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Keeping Record of your work Part IV


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#1 Hermes

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Posted 12 January 2013 - 05:36 AM

In the previous post I treated the plotting of Fluxes, Amphoteric and Glass formers as a help and as an item to document ones work.

With a little exaggeration, I can put that there are as many limit formula as there are authors on the subject. I stick to those mentioned by J. Hesselberth and R. Roy in their book "Mastering Cone Glazes". This range of limits is also available in the INSIGHT and other glaze calculation software.

What is the use of these 'limit formulas'? As J.H. & R.R. put it: they are useful as guidelines, to make 'stable' glazes with the remark that one can make stable, good glazes who are way out of the limit formula.

My definition of a 'stable' glaze is a glaze that:
  • Has no glaze flaws like: crazing, shivering, crawling or dunting
  • Is food safe when required
Limit formulas can help but are not the universal panacea.

Herewith the J.H. & R.R. Limit Formulas. They give the range of moles in the unity formula for the different oxides:

Oxide range (Seger Unity) J.H & R.R.

K+Na2O 0.1 - 0.3
CaO 0.2 - 0.6
MgO 0 - 0.3
BaO 0 - 0.4 (Cooper & Royle)
ZnO 0 - 0.2
SrO 0 - 0.2
Al2O3 0.25 - 0.5
B2O3 0 - 0.3
SiO2 2.5 - 4.0

What you need is just the transformation of your recipe into the Seger unit formula. In glaze calculations software the limits are given next to it.
So you don't need to make graphs, but I do. Graphs are more meaningful to me than just figures. It is a personal preference.
In the example at the end of the text, SiO2 is divided by 10 to keep the graph in good proportions. The red marker lines show the limits.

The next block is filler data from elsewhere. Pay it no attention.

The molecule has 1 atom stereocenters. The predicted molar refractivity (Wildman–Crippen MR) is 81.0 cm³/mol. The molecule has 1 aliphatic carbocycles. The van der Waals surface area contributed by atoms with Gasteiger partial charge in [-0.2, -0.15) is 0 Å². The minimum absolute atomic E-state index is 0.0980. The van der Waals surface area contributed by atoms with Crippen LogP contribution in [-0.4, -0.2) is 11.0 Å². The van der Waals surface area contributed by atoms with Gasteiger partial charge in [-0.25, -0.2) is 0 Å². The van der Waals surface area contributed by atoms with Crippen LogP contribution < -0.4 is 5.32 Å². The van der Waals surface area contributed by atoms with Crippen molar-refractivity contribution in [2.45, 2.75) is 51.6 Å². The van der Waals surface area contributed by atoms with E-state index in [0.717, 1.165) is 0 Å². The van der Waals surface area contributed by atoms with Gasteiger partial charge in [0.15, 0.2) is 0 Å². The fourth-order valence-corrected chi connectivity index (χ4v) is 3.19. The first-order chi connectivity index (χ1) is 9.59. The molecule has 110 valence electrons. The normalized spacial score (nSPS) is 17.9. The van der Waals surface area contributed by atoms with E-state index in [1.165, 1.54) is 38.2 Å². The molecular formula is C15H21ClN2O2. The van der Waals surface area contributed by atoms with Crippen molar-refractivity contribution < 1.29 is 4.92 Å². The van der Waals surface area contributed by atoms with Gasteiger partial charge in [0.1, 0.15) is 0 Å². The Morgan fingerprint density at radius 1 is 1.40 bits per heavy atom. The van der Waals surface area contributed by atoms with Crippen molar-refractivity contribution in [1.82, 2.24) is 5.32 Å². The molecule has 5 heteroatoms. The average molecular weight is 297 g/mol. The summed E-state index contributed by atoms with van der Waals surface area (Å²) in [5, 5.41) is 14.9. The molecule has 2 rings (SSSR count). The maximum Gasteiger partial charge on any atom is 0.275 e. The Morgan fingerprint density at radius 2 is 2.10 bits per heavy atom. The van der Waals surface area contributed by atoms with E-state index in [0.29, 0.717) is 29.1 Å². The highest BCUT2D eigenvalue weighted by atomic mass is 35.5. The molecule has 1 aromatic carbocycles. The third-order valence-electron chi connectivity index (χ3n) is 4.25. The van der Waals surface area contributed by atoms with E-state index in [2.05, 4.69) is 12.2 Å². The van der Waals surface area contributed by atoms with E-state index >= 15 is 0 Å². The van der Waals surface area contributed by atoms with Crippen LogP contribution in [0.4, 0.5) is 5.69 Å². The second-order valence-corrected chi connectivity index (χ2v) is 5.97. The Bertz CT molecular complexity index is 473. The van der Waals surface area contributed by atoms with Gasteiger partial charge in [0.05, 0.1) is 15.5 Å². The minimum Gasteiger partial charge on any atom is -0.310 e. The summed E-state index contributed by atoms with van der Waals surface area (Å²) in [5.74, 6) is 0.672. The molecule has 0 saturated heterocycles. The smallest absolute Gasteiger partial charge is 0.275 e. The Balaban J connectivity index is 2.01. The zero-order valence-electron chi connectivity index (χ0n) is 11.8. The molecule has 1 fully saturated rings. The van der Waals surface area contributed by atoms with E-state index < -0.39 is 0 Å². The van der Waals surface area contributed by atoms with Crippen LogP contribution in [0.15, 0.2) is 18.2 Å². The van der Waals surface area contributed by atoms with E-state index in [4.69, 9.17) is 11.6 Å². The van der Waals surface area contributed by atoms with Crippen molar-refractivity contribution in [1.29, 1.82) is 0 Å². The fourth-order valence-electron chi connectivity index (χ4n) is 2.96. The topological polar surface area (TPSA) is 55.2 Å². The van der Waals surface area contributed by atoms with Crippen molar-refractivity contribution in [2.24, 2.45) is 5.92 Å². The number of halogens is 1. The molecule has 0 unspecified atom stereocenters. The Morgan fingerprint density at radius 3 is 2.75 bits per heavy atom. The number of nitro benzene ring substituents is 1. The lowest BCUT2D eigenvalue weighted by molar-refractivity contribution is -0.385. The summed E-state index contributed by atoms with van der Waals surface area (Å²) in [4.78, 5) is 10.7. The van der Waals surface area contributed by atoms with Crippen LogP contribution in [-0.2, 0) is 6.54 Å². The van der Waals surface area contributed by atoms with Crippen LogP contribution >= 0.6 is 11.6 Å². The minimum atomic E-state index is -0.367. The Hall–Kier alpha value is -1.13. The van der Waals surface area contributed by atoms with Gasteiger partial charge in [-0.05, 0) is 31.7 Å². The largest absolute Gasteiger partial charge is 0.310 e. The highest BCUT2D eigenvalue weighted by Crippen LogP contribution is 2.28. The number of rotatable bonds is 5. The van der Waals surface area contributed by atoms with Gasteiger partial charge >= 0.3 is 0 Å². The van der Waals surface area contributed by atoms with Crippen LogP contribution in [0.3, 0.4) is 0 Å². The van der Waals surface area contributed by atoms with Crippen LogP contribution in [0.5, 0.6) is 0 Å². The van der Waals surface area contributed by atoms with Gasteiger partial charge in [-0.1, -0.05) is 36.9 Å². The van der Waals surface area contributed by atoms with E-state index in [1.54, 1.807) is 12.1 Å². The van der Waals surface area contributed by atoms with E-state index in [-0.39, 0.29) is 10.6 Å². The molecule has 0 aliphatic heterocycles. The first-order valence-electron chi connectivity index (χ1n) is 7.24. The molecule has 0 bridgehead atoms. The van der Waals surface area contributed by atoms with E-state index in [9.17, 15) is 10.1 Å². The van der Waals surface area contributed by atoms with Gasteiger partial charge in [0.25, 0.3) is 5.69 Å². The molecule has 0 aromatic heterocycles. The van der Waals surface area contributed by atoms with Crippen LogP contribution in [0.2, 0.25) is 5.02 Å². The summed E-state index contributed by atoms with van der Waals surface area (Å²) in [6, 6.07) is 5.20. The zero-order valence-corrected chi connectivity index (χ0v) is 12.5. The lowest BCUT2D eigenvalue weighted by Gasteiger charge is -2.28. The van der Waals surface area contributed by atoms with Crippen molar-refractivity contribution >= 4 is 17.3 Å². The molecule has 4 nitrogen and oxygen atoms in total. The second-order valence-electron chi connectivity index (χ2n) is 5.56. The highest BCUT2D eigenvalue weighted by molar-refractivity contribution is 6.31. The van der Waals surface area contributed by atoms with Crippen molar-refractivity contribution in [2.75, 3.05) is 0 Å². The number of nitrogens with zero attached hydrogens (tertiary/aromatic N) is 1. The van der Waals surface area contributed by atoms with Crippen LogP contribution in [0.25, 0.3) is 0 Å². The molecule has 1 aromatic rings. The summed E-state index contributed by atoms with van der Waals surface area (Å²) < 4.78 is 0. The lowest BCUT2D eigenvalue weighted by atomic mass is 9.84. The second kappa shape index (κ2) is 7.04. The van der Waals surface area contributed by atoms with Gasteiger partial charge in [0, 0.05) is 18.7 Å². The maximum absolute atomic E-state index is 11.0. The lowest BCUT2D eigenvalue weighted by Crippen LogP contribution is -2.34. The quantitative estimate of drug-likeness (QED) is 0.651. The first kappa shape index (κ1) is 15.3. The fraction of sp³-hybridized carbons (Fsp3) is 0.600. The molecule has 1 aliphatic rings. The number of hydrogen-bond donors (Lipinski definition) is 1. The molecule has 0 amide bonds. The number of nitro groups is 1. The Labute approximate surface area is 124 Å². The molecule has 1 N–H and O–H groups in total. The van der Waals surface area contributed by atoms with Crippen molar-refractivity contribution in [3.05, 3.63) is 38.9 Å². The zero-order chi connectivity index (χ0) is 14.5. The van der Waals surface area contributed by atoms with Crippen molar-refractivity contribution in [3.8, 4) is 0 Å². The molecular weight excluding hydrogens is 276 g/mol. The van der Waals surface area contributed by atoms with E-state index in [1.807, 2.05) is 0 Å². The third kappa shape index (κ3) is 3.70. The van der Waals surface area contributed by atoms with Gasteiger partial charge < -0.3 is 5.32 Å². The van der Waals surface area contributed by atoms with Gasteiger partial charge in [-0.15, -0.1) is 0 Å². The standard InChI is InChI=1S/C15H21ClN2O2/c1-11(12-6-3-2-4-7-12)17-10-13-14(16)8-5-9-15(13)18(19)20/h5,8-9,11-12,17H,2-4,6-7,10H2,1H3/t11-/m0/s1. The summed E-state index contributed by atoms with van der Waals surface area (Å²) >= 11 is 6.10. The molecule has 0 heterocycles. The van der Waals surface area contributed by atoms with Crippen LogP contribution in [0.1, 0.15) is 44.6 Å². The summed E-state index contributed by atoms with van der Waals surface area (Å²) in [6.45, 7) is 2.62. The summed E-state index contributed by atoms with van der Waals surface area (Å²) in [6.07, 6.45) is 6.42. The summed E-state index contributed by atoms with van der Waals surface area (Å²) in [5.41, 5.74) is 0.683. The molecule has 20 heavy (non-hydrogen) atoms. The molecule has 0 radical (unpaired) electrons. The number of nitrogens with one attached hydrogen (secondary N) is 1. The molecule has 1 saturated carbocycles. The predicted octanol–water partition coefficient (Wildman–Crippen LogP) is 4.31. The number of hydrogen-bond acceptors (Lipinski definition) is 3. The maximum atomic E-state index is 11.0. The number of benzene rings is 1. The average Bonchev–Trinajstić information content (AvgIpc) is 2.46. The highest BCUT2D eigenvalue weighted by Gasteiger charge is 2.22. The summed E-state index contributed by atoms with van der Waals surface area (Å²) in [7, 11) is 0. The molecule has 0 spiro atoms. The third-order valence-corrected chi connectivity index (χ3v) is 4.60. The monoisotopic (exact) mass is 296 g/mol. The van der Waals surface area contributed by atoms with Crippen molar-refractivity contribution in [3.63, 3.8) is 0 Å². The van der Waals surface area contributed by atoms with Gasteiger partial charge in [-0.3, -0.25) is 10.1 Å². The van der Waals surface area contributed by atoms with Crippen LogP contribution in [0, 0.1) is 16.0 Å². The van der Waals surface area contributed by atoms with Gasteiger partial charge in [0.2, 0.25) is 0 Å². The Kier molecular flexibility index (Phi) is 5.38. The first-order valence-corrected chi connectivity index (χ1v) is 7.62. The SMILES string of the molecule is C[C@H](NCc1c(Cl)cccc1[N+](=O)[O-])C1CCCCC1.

The glazes MC6G 1 and MC6G 2 are way out of limits for CaO and below limits for the alkalis. These are nevertheless reputed stable glazes. One can here also conclude they are Alkaline Earth matts.

I document all my work with the topics mentioned in these posts, past, present and future.

I repeat: For information on glaze chemistry, visit my website at:
http://users.telenet...ics%20menu.html

Next time I will discuss briefly thermal expansion and its role in glaze flaws.


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#2 Marcia Selsor

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Posted 12 January 2013 - 07:19 AM

It is very interesting that you come from a chemist' background. John Hesselberth also comes from that background. I really appreciate your chart.
I come from a visual artist background and charts really make sense to me. I had several glaze calculation classes back when we used slide rules. (dating myself??) I have old hand drawn charts of the ratios.
I hope others who don't have the background will read what you are posting. It is a valuable resource.

Thanks so much.


Marcia

#3 Hermes

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Posted 12 January 2013 - 10:24 AM